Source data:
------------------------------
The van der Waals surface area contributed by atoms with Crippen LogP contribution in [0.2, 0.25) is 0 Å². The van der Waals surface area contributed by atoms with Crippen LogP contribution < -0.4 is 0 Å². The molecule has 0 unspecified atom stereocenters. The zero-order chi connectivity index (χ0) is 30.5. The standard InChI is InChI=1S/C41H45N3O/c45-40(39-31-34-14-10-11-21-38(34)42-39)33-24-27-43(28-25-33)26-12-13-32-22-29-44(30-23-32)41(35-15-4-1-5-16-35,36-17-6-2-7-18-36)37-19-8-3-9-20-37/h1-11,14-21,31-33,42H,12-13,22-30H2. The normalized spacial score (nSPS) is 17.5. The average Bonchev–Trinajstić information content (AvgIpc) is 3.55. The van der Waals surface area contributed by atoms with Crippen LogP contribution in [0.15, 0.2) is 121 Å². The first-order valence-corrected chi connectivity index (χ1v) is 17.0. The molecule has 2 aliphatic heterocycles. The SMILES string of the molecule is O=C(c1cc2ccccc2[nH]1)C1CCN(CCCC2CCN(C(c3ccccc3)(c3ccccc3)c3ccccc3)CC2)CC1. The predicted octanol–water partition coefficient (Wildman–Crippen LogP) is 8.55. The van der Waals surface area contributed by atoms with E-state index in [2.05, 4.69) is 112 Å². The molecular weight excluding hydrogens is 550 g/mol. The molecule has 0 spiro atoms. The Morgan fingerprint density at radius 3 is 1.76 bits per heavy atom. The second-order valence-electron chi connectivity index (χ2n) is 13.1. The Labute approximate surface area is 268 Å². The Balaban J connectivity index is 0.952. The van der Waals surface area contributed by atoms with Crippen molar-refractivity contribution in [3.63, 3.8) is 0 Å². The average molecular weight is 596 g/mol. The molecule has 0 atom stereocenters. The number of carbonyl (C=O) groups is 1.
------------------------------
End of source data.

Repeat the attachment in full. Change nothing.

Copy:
The van der Waals surface area contributed by atoms with Crippen LogP contribution in [0.2, 0.25) is 0 Å². The van der Waals surface area contributed by atoms with Crippen LogP contribution < -0.4 is 0 Å². The molecule has 0 unspecified atom stereocenters. The zero-order chi connectivity index (χ0) is 30.5. The standard InChI is InChI=1S/C41H45N3O/c45-40(39-31-34-14-10-11-21-38(34)42-39)33-24-27-43(28-25-33)26-12-13-32-22-29-44(30-23-32)41(35-15-4-1-5-16-35,36-17-6-2-7-18-36)37-19-8-3-9-20-37/h1-11,14-21,31-33,42H,12-13,22-30H2. The normalized spacial score (nSPS) is 17.5. The average Bonchev–Trinajstić information content (AvgIpc) is 3.55. The van der Waals surface area contributed by atoms with Crippen LogP contribution in [0.15, 0.2) is 121 Å². The first-order valence-corrected chi connectivity index (χ1v) is 17.0. The molecule has 2 aliphatic heterocycles. The SMILES string of the molecule is O=C(c1cc2ccccc2[nH]1)C1CCN(CCCC2CCN(C(c3ccccc3)(c3ccccc3)c3ccccc3)CC2)CC1. The predicted octanol–water partition coefficient (Wildman–Crippen LogP) is 8.55. The van der Waals surface area contributed by atoms with E-state index in [2.05, 4.69) is 112 Å². The molecular weight excluding hydrogens is 550 g/mol. The molecule has 0 spiro atoms. The Morgan fingerprint density at radius 3 is 1.76 bits per heavy atom. The second-order valence-electron chi connectivity index (χ2n) is 13.1. The Labute approximate surface area is 268 Å². The Balaban J connectivity index is 0.952. The van der Waals surface area contributed by atoms with Crippen molar-refractivity contribution in [3.63, 3.8) is 0 Å². The average molecular weight is 596 g/mol. The molecule has 0 atom stereocenters. The number of carbonyl (C=O) groups is 1.